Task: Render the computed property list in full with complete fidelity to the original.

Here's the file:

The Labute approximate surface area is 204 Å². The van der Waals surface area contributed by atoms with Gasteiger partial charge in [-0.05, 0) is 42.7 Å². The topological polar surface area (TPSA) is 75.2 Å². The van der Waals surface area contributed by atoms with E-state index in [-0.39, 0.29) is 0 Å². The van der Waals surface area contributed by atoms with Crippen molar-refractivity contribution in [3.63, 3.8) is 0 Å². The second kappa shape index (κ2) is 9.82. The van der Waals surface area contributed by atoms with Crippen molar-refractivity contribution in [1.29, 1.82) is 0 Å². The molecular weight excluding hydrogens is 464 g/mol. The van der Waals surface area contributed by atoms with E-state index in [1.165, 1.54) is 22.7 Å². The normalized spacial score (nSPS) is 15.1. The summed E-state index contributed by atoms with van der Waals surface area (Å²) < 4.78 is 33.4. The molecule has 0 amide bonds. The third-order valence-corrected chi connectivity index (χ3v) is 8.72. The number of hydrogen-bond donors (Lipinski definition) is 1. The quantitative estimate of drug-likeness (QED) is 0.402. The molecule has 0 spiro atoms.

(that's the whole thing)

The Labute approximate surface area is 204 Å². The van der Waals surface area contributed by atoms with Gasteiger partial charge in [-0.05, 0) is 42.7 Å². The topological polar surface area (TPSA) is 75.2 Å². The van der Waals surface area contributed by atoms with E-state index in [-0.39, 0.29) is 0 Å². The van der Waals surface area contributed by atoms with Crippen molar-refractivity contribution in [3.63, 3.8) is 0 Å². The second kappa shape index (κ2) is 9.82. The van der Waals surface area contributed by atoms with Crippen molar-refractivity contribution in [1.29, 1.82) is 0 Å². The molecular weight excluding hydrogens is 464 g/mol. The van der Waals surface area contributed by atoms with E-state index in [1.165, 1.54) is 22.7 Å². The normalized spacial score (nSPS) is 15.1. The summed E-state index contributed by atoms with van der Waals surface area (Å²) < 4.78 is 33.4. The molecule has 0 amide bonds. The third-order valence-corrected chi connectivity index (χ3v) is 8.72. The number of hydrogen-bond donors (Lipinski definition) is 1. The quantitative estimate of drug-likeness (QED) is 0.402. The molecule has 0 spiro atoms.